In the “tribunal” of Lukyanov and Slavov, Apraksimov argued that Lukyanov was to blame for the crime and that Slavov was a “good soldier” who fell under his comrade’s “bad influence.”
Apraksimov was often seen driving around Slovyansk in a jeep-style vehicle that had been stolen from a local resident, according to an RFE/RL source in the city. He has also appeared in photographs riding atop an armored personnel carrier with other gunmen.
Canada has imposed sanctions on Apraksimov for his role in the war in eastern Ukraine.
Reached on social media, a person identifying himself as his brother said that Apraksimov had suffered a stroke in 2018 and is unable to recount the events of 2014.
- Mikhail Alexandrovich Nikolayev
- a.k.a. “Grey-Hair” (Sedoi)
- Age: 42
Nikolayev, a dour man and one of the Donetsk militants’ most decorated military figures, served as a judge in the all three “tribunals” outlined in the documents.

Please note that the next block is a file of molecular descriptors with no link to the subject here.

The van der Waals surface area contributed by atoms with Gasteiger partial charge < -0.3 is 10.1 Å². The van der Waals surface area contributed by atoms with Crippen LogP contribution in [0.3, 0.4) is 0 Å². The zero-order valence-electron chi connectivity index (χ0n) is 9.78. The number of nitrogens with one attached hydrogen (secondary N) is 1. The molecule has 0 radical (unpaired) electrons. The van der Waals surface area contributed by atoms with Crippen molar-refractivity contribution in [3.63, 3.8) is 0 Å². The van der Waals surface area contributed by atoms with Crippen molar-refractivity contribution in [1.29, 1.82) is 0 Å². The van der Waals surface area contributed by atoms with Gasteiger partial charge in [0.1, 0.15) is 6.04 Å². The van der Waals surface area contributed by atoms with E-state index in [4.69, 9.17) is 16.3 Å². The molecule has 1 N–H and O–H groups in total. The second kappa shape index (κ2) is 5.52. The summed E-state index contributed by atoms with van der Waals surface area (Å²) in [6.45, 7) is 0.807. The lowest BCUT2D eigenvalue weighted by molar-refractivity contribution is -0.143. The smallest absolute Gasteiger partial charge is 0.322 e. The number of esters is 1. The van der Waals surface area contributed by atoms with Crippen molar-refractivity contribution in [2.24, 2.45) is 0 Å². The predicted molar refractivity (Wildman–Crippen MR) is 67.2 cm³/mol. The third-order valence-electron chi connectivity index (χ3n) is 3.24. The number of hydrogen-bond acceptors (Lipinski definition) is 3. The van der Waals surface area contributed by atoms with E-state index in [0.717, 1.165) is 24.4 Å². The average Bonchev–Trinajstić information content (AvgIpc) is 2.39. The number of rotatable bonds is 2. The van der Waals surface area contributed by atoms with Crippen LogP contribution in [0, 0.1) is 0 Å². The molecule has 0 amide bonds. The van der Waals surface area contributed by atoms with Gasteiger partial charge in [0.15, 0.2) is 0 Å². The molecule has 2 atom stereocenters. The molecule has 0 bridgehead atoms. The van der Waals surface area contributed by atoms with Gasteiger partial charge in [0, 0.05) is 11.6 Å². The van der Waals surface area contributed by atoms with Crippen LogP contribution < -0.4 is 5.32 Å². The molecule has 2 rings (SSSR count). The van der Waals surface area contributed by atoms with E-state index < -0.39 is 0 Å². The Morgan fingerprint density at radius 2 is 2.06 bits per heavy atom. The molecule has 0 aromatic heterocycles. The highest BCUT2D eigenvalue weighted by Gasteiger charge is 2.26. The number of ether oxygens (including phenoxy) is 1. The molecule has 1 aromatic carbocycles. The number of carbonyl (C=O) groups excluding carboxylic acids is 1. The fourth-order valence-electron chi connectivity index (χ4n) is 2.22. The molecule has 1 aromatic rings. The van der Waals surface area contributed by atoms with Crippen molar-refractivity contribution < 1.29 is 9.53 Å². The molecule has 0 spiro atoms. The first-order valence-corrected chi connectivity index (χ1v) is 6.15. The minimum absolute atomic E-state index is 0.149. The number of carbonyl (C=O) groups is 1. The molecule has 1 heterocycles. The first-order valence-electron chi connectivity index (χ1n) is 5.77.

Serving as a militia leader in Slovyansk and a commander of the “7th Motorized Rifle Brigade” of the Russia-backed forces in Donetsk, which fought in some of the heaviest and most decisive battles of the war, including those at the Donetsk airport and Debaltseve in January and February 2015, Nikolayev quickly rose to become a “colonel” in the militants’ ranks, according to accounts cited in an article about him in a journal published by a university in separatist-held Donetsk..